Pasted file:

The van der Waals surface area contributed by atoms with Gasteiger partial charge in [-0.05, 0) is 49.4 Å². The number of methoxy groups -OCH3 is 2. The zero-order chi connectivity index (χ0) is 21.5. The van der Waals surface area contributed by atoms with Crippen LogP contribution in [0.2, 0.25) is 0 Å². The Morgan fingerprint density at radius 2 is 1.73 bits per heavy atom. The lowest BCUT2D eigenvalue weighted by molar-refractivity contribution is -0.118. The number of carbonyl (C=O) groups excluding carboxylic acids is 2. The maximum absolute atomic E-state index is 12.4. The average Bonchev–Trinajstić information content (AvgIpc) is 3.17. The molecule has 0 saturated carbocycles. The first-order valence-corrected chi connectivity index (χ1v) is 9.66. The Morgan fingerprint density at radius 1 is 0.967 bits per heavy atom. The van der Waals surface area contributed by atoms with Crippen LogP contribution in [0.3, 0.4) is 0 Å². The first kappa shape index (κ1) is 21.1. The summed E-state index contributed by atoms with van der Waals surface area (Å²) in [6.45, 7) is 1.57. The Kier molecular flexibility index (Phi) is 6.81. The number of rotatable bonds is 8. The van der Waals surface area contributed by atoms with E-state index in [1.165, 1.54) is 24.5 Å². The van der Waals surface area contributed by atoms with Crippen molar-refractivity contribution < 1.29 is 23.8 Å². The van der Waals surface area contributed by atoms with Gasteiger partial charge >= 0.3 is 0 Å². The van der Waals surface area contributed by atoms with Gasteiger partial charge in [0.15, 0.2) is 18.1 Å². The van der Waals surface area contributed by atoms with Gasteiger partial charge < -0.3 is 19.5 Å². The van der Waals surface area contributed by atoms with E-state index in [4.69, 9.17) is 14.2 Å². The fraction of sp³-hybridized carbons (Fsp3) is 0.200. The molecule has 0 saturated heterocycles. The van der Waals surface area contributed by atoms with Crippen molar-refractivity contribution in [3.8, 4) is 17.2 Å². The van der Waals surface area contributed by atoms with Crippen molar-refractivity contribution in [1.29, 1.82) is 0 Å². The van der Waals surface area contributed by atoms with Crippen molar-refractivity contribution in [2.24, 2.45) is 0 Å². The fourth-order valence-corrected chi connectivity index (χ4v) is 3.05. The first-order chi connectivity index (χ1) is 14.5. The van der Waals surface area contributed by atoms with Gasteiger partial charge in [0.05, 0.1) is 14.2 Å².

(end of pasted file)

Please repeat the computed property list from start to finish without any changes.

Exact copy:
The van der Waals surface area contributed by atoms with Gasteiger partial charge in [-0.05, 0) is 49.4 Å². The number of methoxy groups -OCH3 is 2. The zero-order chi connectivity index (χ0) is 21.5. The van der Waals surface area contributed by atoms with Crippen LogP contribution in [0.2, 0.25) is 0 Å². The Morgan fingerprint density at radius 2 is 1.73 bits per heavy atom. The lowest BCUT2D eigenvalue weighted by molar-refractivity contribution is -0.118. The number of carbonyl (C=O) groups excluding carboxylic acids is 2. The maximum absolute atomic E-state index is 12.4. The average Bonchev–Trinajstić information content (AvgIpc) is 3.17. The molecule has 0 saturated carbocycles. The first-order valence-corrected chi connectivity index (χ1v) is 9.66. The Morgan fingerprint density at radius 1 is 0.967 bits per heavy atom. The van der Waals surface area contributed by atoms with Crippen LogP contribution in [0.3, 0.4) is 0 Å². The first kappa shape index (κ1) is 21.1. The summed E-state index contributed by atoms with van der Waals surface area (Å²) in [6.45, 7) is 1.57. The Kier molecular flexibility index (Phi) is 6.81. The number of rotatable bonds is 8. The van der Waals surface area contributed by atoms with E-state index in [1.165, 1.54) is 24.5 Å². The van der Waals surface area contributed by atoms with Crippen molar-refractivity contribution < 1.29 is 23.8 Å². The van der Waals surface area contributed by atoms with Gasteiger partial charge >= 0.3 is 0 Å². The van der Waals surface area contributed by atoms with Gasteiger partial charge in [0.15, 0.2) is 18.1 Å². The van der Waals surface area contributed by atoms with Gasteiger partial charge < -0.3 is 19.5 Å². The van der Waals surface area contributed by atoms with E-state index in [4.69, 9.17) is 14.2 Å². The fraction of sp³-hybridized carbons (Fsp3) is 0.200. The molecule has 0 saturated heterocycles. The van der Waals surface area contributed by atoms with Crippen molar-refractivity contribution in [3.8, 4) is 17.2 Å². The van der Waals surface area contributed by atoms with Crippen molar-refractivity contribution in [1.29, 1.82) is 0 Å². The van der Waals surface area contributed by atoms with Crippen molar-refractivity contribution in [2.24, 2.45) is 0 Å². The fourth-order valence-corrected chi connectivity index (χ4v) is 3.05. The first-order chi connectivity index (χ1) is 14.5. The van der Waals surface area contributed by atoms with Gasteiger partial charge in [0.05, 0.1) is 14.2 Å².